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A year in blogs – our top 5 stories from 2015!

31 December 2015 by Lisa

Mother and sons with Jubilee decorations

Silver Jubilee street party, June 1977, Old Swan, Liverpool

As 2015 draws to a close, we’re looking back on some of the most popular stories from the blog this year. We began the year by revealing how the Walker Art Gallery’s Henry VIII portrait was used as inspiration for the costumes in BBC drama series, ‘Wolf Hall’ – and we ended the year with our celebrations at World Museum for the amazing blast off of Tim Peake!

But which are the stories that have captured your imagination this year? Here are are the top five stories from our blog that you’ve been enjoying the most in 2015… *drum roll please* Read more…

Remembering the women on Poppy Day

5 November 2015 by Sam

woman in uniform

Iris M Newbould, Women’s Land Army © Lee Karen Stow

Photographer Lee Karen Stow shares the story of another one of the women she met during the research for her exhibition Poppies: Women and War, which is currently on display at the Museum of Liverpool.

Don’t forget that Lee will be back at the Museum to hold a free photography workshop and tour of the exhibition on Saturday 14 November. Full details of this and other events are on our Remembrance events page.

“In Whitehall, London, a few strides north of the Cenotaph and the tomb to the unknown soldier is the Monument to the Women of World War II. This tall, bronze pillar, sculpted by artist John W Mills, is a giant coat rack. Seventeen types of uniform, representing the roles thousands of women undertook during the war, hang on coat hooks, symbolising their job done. Unveiled by the Queen in 2005, this monument of recognition was a long time coming.

One of the uniforms represents members of the 80,000-strong Women’s Land Army (WLA). Women like Iris Newbould, now aged 90. Iris is one of the few ‘Land Girls’ still around to share memories Read more…

The City of Benares legacy 75 years on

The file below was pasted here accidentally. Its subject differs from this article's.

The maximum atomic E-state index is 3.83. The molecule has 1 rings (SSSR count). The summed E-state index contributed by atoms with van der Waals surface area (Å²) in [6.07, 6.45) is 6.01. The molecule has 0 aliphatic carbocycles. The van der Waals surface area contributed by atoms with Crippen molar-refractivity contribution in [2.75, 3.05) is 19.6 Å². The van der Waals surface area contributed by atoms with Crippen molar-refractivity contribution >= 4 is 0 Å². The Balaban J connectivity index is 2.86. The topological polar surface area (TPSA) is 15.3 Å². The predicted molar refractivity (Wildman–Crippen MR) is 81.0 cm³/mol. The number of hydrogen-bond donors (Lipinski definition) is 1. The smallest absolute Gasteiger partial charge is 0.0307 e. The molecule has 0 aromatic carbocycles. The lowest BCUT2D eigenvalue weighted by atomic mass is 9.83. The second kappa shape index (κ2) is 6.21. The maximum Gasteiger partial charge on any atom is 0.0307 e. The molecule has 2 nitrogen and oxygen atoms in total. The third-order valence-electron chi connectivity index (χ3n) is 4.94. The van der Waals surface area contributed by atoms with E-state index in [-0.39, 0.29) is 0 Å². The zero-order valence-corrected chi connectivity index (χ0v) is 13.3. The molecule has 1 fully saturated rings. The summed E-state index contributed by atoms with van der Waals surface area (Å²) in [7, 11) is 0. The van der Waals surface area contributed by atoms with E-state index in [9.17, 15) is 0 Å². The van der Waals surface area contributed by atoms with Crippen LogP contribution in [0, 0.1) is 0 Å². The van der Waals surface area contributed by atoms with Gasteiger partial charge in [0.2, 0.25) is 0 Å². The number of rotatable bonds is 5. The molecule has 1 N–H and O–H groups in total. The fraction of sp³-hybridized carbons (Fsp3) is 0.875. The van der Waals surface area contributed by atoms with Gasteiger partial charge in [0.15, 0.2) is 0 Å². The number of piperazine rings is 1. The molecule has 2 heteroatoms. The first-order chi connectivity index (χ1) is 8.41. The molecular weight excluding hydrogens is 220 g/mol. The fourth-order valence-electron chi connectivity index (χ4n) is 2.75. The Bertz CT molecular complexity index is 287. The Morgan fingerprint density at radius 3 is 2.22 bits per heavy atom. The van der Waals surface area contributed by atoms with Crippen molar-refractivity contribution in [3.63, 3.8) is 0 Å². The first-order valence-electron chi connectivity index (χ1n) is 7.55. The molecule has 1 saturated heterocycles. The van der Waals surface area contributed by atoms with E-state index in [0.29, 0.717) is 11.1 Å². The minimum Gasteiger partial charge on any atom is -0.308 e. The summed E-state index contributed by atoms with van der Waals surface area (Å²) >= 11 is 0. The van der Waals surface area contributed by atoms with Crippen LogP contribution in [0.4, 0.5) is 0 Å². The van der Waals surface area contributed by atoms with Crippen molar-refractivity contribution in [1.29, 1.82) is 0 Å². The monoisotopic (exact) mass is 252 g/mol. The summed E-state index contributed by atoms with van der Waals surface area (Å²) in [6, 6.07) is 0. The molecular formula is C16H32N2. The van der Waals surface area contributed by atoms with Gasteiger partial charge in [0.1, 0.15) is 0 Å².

20 October 2015 by Jen

John Baker holding a page from a newspaper

City of Benares survivor John Baker holding a copy of his local paper in which he was interviewed. Picture taken on his recent visit to the maritime Museum.

One of the great things about working on projects around events within living memory is that often they prompt people to come forward and talk about their own experiences or family story. At a 75 year remove, with most of the children not from the local area, I wasn’t sure how much impact our City of Benares feature would have in this respect but I was pleasantly surprised. Some people got in touch to say they’d known or knew people who had been on board, a representative of the Sunderland Volunteer Life Brigade (SVLB) made contact to say they were marking the 75th anniversary with a service and small display, and one of the child survivors even turned up at the Maritime Museum for a chat.  Read more…

Jet the dog – Liverpool superhero (to curators and small boys!)

19 October 2015 by Kay

man in uniform with a black dog

Painting of Jet by Alfred Kemp Wiffen, 1949. Presented by Mrs Babcock Cleaver in 1967, accession number WAG 7004

Jet has always been a hero close to my heart. I was initially introduced to his story whilst working on my first exhibition here at National Museums Liverpool – Spirit of the Blitz at Merseyside Maritime Museum in 2003. We included the bronze bust and oil painting shown here of Jet, from the Walker Art Gallery collections, which took pride of place. The exhibition even had a specially designed Jet the Dog children’s trail. We also interviewed his owner’s daughter, Lillias Ward about Jet’s wartime heroics Read more…

‘Back from the dead!’ The amazing survival story of Lifeboat 12

25 September 2015 by Jen

HMS ANTHONY rescuing survivors from lifeboat 12 © IWM (CH 1354)

HMS Anthony rescuing survivors from lifeboat 12 © IWM (CH 1354)

The sinking of the City of Benares is a story with few bright spots.  Horrific loss of life, particularly amongst children, makes for grim research. There are stories from the tragedy that show the full strength of human endurance, two teenage girls clinging on to an upturned lifeboat for 18 hours through the night in freezing waters and managing to survive, a 7 year old boy who survived the night on a raft amongst sleet and hail and choppy seas. One story of endurance however was only realised 8 days after the sinking, when a further 45 survivors were discovered.  Newspaper headlines described them as, ‘back from the dead’.  Read more…